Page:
AP Sports Writer
KANSAS CITY, Mo. (AP) -- Bill Self roared up and down the sideline in front of the Kansas bench, a volcano of emotion threatening to spill onto the court, his unfiltered venom directed at the officiating crew.
Self knew he was going to get called for a technical foul.
He was practically begging for it.
"I acted like an idiot, I know," Self would say later. "They could have popped me a lot earlier and I wouldn't have had to act that way for so long."
That was the closest Self came to admitting he got the technical foul on purpose, but it clearly had the intended effect. The seventh-ranked Jayhawks quickly became energized, rushing past Iowa State for an 88-73 victory in the Big 12 tournament semifinals Friday night.
Perry Ellis scored a career-high 23 points, Jeff Withey and Elijah Johnson added 14 points each, and Ben McLemore finished with 10 for top-seeded Kansas (28-5), which advanced to play No. 11 Kansas State -- a 68-57 winner over No. 14 Oklahoma State -- on Saturday night for the title.
"I thought it was a very emotional game. Both teams, especially Iowa State, they came out of the chute fast, and our guys knew it would be an emotion-filled game," Self said, "and after about the 12-minute mark, we did a great job of playing with emotion and matching their energy."
His technical foul had a lot to do with it.
McLemore had hit a 3-pointer in front of the Iowa State bench and did a little jig to celebrate it, and was hit with a technical of his own. Self took umbrage with the call and spent about five minutes lambasting the three-man officiating crew, finally earning his technical.
"I could have gotten one 10 minutes earlier," Self said. "They told me they were going to give me one, and I'm not a real good listener."
Asked whether Ellis had ever seen his coach more upset, the freshman replied: "I haven't, actually. That was probably the angriest I've seen him."
Self may have disagreed with McLemore's technical, but the freshman seemed to accept it.
"I was celebrating pretty good," he said with a smile, "and the ref tech'ed me up."
Ellis surpassed his previous career high of 15 points set in the Jayhawks' season opener by shooting 10 of 12 from the field against the Cyclones. He also gathered six rebounds as chants of "Perry! Perry!" filled the building in the waning moments of the game.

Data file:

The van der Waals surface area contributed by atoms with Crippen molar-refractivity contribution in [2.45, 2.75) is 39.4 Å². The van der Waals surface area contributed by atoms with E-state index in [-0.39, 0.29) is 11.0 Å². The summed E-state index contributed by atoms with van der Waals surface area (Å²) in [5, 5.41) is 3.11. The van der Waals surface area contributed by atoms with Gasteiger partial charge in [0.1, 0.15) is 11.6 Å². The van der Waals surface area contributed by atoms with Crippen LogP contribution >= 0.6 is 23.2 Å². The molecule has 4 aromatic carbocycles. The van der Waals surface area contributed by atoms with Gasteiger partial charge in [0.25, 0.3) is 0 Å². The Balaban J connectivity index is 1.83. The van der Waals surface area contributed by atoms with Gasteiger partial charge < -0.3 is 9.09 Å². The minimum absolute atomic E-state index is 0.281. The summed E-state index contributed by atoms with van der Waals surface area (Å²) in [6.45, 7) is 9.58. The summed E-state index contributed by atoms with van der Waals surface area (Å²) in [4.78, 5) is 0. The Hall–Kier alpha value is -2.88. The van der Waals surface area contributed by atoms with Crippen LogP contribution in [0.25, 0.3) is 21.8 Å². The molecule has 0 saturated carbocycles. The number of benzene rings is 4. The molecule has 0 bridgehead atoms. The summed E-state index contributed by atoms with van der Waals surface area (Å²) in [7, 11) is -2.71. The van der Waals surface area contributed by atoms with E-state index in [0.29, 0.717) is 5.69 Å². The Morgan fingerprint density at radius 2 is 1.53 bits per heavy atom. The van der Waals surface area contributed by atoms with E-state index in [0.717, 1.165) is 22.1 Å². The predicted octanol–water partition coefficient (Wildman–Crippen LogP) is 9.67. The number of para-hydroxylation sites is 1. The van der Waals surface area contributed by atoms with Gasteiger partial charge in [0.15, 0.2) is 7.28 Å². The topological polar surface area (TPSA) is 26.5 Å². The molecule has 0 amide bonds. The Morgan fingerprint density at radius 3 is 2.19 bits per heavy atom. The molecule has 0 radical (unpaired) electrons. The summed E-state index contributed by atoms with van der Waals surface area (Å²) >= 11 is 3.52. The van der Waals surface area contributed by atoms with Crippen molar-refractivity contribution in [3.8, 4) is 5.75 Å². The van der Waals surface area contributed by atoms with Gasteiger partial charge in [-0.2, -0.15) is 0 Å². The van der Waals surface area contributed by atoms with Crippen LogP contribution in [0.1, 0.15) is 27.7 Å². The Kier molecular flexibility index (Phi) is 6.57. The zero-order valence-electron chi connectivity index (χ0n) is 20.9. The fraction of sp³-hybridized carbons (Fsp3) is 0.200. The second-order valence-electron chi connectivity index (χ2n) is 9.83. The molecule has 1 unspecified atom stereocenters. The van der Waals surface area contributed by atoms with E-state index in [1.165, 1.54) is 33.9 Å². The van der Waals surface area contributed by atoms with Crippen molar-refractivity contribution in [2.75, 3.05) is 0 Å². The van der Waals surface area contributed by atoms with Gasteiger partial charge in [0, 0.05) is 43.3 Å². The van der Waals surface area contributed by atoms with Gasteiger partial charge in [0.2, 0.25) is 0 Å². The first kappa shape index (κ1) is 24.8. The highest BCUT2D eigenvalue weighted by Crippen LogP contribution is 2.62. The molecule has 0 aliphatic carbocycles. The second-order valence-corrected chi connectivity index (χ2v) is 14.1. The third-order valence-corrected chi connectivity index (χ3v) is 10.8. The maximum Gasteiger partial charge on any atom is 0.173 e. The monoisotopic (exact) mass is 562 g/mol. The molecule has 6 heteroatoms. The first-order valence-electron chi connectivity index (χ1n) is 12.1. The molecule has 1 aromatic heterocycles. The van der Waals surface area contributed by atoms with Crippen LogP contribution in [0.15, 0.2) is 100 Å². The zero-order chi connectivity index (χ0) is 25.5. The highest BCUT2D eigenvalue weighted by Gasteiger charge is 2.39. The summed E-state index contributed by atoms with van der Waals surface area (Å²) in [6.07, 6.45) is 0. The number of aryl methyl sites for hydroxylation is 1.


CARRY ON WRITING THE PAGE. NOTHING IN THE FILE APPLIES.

"He did a great job of finishing dump-downs. Sometimes we got caught out of position," said Georges Niang, who led the Cyclones with 19 points. "We weren't expecting that."
Melvin Ejim added 17 points and Tyrus McGee had 12 for fifth-seeded Iowa State (22-11), which was trying to turn the tables after losing to the Jayhawks twice in overtime this season.
Instead, Kansas won for the 16th time in 17 meetings.
"We came out with great energy, getting out to an eight-point lead early," Iowa State coach Fred Hoiberg said, "and then we got stagnant with the ball, and you can't do that with Kansas."
After their coach picked up his technical foul, the Jayhawks slowly pulled ahead, and a 3-pointer by Travis Releford in the closing seconds of the first half made it 35-31 at the break.
The Cyclones, who rely so heavily on their own 3-pointers, missed their first six from beyond the arc in the second half, and Kansas responded with a 20-8 surge to seize control.
"Coach made me a big believer in the way you go into a locker room affects the way you come out of the locker room," Johnson said.
Withey scored seven points during the Jayhawks' run, and by the time Hoiberg called timeout, the Cyclones trailed 55-39 -- the biggest deficit for either team in three games this season.
Iowa State managed to trim the lead to 59-49 on a 3-pointer by Will Clyburn a few minutes later, but Kansas answered with seven quick points, including a 3 by McLemore in front of the Jayhawks' bench -- no dancing this time -- that again forced Hoiberg to call timeout.
The closest the Cyclones got the rest of the way was nine points, and chants of "Rock! Chalk! Jayhawk! K-U!" filled the Sprint Center, where a record crowd of 19,116 had turned out.
"Our goal was to come win the Big 12 title, no matter who we play," Releford said.
Many fans thought this would settle the score between Kansas and Iowa State after they waged two classic nail-biters during the regular season.